• An algorithmic framework for solving the decoding problem is described in Udupa et al., full publication details for which are: R. Udupa, T. Faruquie, H. Maji, “An algorithmic framework for the decoding problem in statistical machine translation”, Proceedings of COLING 2004, Geneva, Switzerland. The content of this reference is incorporated herein in its entirety. The substance of this reference is also described in U.S. patent application Ser. No. 10/890,496 filed 13 Jul., 2004 in the names of Raghavendra U Udupa and Tanveer A Faruquie, and assigned to International Business Machines Corporation (IBM Docket No JP9200300228US1). The content of this reference is also incorporated herein in its entirety.
  • The framework described in the above references is referred to as alternating optimization, in which the decoding problem of translating a source sentence to a target sentence can be divided into two sub-problems, each of which can be solved efficiently and combined to iteratively refine the solution. The first sub-problem finds an alignment between a given source sentence and a target sentence. The second sub-problem finds an optimal target sentence for a given alignment and source sentence. The final solution is obtained by alternatively solving these two sub-problems, such that the solution of one sub-problem is used as the input to the other sub-problem. This approach provides computational benefits not available with some other approaches.
  • As is apparent from the foregoing description, a decoding algorithm is assessed in terms of speed and accuracy. Improved speed and accuracy relative to competing systems is desirable for the system to be useful in a variety of applications. The speed of the decoding algorithm is primarily responsible for its usage in real-time translation applications, such as web pages translation, bulk document translations, real-time speech to speech systems and so on. Accuracy is more highly valued in applications that require high quality translations but do not require real-time results, such as translations of government documents and technical manuals.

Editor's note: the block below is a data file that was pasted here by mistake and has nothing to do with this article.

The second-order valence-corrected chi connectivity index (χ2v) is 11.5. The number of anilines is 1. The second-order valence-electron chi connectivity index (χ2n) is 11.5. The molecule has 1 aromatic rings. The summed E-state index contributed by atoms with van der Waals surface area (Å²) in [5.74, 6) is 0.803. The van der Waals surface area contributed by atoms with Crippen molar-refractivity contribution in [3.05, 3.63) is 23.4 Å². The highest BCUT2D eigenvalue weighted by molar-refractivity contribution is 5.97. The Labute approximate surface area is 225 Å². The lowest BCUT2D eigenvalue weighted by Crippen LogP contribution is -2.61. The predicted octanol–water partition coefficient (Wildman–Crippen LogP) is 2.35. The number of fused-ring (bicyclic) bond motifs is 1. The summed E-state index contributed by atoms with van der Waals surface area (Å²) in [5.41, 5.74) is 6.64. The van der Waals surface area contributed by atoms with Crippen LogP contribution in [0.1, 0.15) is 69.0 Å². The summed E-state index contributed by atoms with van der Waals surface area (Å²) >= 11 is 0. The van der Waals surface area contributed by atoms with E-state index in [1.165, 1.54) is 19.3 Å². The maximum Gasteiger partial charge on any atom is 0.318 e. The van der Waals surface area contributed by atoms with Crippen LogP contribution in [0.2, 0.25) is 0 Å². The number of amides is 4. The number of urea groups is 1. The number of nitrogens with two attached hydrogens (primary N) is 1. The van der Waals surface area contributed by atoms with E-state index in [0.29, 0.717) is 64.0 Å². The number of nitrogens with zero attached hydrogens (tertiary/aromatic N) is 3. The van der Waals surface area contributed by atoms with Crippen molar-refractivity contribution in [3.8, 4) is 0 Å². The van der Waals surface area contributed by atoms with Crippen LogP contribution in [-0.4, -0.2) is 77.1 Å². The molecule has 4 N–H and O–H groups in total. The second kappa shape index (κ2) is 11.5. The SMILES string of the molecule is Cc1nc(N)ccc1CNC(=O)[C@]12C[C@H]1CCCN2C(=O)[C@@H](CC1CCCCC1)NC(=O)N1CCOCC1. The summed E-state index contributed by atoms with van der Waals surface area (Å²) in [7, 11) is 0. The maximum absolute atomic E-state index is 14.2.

• Though progressive improvements have been made in solving the decoding problem, some of which are described above, further improvements—such as in speed and accuracy—are clearly desirable.
  • SUMMARY
  • A decoding system takes a source text and from a language model and a translation model generates a set of target sentences and associated scores, which represent the probability for the generated particular target sentence. The sentence with the highest probability is the best translation for the given source sentence.
  • The source sentence is decoded in an iterative manner. In each of the iterations, two problems are solved. First, an alignment family consisting of exponentially many alignments is constructed and the optimal translation for this family of alignments is found out. To construct the alignment family, a set of alignment transformation operators is employed. These operators are applied on a starting alignment, also called the generator alignment, systematically. Second, the optimal alignment between the source sentence and the solution obtained in the previous step is computed. This alignment is used as the starting alignment for the next iteration.
  • The described decoding procedure uses the Alternating Optimization framework described in above-mentioned U.S. patent application Ser. No. 10/890,496 filed 13 Jul. 2004 and uses dynamic programming. The time complexity of the procedure is O(m2), where m is the length of the sentence to be translated.